They endow the company with a scale of combined volumes of about 4 million
tonnes and sales of Rs.10,000 crores.

HLL is also one of the country's largest exporters; it has been recognised as a
Golden Super Star Trading House by the Government of India.

The mission that inspires HLL's 36,000 employees, including over 1,350
managers, is to "add vitality to life." HLL meets everyday needs for nutrition,
hygiene, and personal care with brands that help people feel good, look good
and get more out of life. It is a mission HLL shares with its parent company,
Unilever, which holds 51.55% of the equity. The rest of the shareholding is
distributed among 380,000 individual shareholders and financial institutions.

HLL's brands - like Lifebuoy, Lux, Surf Excel, Rin, Wheel, Fair & Lovely,
Pond's, Sunsilk, Clinic, Pepsodent, Close-up, Lakme, Brooke Bond, Kissan,
Knorr-Annapurna, Kwality Wall's – are household names across the country
and span many categories - soaps, detergents, personal products, tea, coffee,
branded staples, ice cream and culinary products. They are manufactured in
close to 80 factories. The operations involve over 2,000 suppliers and
associates. HLL's distribution network, comprising about 7,000 redistribution
stockists, directly covers the entire urban population, and about 250 million
rural consumers.

HLL has traditionally been a company, which incorporates latest technology in


all its operations. The Hindustan Lever Research Centre (HLRC) was set up in
1958, and now has facilities in Mumbai and Bangalore. HLRC and the Global
Technology Centres in India have over 200 highly qualified scientists and
technologists, many with post-doctoral experience acquired in the US and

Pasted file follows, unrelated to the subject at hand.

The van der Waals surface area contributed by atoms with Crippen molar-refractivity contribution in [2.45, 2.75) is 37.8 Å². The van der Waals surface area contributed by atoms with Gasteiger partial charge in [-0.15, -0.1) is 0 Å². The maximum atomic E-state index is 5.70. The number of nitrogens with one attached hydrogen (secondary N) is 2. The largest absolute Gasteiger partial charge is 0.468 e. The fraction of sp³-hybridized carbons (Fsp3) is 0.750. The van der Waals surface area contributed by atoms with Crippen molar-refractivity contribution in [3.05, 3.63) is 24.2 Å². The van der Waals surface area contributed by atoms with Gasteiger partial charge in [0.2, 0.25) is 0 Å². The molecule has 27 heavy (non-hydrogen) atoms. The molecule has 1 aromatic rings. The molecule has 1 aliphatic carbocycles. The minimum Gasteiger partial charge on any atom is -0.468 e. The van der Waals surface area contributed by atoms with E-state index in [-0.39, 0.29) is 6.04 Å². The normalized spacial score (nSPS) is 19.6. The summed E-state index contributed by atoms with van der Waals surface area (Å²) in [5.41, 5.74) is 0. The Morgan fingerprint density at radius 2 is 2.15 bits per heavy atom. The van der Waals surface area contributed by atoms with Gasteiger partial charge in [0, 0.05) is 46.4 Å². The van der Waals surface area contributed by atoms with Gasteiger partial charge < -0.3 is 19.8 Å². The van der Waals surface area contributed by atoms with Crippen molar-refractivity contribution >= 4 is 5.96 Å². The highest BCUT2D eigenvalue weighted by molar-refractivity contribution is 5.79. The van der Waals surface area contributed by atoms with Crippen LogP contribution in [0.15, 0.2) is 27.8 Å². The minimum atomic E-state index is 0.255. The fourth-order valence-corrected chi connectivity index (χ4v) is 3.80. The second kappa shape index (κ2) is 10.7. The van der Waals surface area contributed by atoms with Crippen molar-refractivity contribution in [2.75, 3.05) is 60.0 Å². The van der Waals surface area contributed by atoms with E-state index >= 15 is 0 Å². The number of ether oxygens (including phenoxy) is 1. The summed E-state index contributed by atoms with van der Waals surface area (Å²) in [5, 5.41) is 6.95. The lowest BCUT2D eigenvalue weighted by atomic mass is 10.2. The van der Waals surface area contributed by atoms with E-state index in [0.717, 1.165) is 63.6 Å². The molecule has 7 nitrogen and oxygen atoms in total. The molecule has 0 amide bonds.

Europe.

HLL believes that an organisation's worth is also in the service it renders to the
community. HLL is focusing on health & hygiene education, women
empowerment, and water management. It is also involved in education and
rehabilitation of special or underprivileged children, care for the destitute and
HIV-positive, and rural development. HLL has also responded in case of
national calamities / adversities and contributes through various welfare
measures, most recent being the village built by HLL in earthquake affected

30
Gujarat, and relief & rehabilitation after the Tsunami caused devastation in
South India.

Over the last three years the company has embarked on an ambitious
programme, Shakti. Through Shakti, HLL is creating micro-enterprise
opportunities for rural women, thereby improving their livelihood and the
standard of living in rural communities. Shakti also includes health and hygiene
education through the Shakti Vani Programme, and creating access to relevant
information through the iShakti community portal. The programme now covers
about 50,000 villages in 12 states. HLL's vision is to take this programme to
100,000 villages impacting the lives of over a 100 million rural Indians.

HLL is also running a rural health programme – Lifebuoy Swasthya Chetana.


The programme endeavours to induce adoption of hygienic practices among
rural Indians and aims to bring down the incidence of diarrhoea. It has already
touched 70 million people in approximately 15000 villages of 8 states. The
vision is to make a billion Indians feel safe and secure.

If Hindustan Lever straddles the Indian corporate world, it is because of being


single-minded in identifying itself with Indian aspirations and needs in every
walk of life.

DABUR

Dabur India Limited is the fourth largest FMCG Company in India with
interests in Health care, Personal care and Food products. Building on a legacy
of quality and experience for over 100 years, today Dabur has a turnover of
Rs.1536.95 crore with powerful brands like Dabur Amla, Dabur
Chyawanprash, Vatika,
Hajmola & Real.

With effect from April 1, 2005, Balsara Home Products has become a
subsidiary of Dabur India Limited, an Indian FMCG company and the world's
largest manufacturer of Ayurvedic Medicines.

Dabur, today, is a name that is synonymous with healthy living and celebrating
life. It is recognized as one of India's leading and dynamic FMCG Company
with interest in Personal Care, Healthcare and Foods and brands like Hajmola,
Real, Dabur Chyawanprash, Vatika, Anmol. The company is driven with the
prime objective of providing safe and efficacious products to its customers
while creating wealth for all its stakeholders.

31
BCG Matrix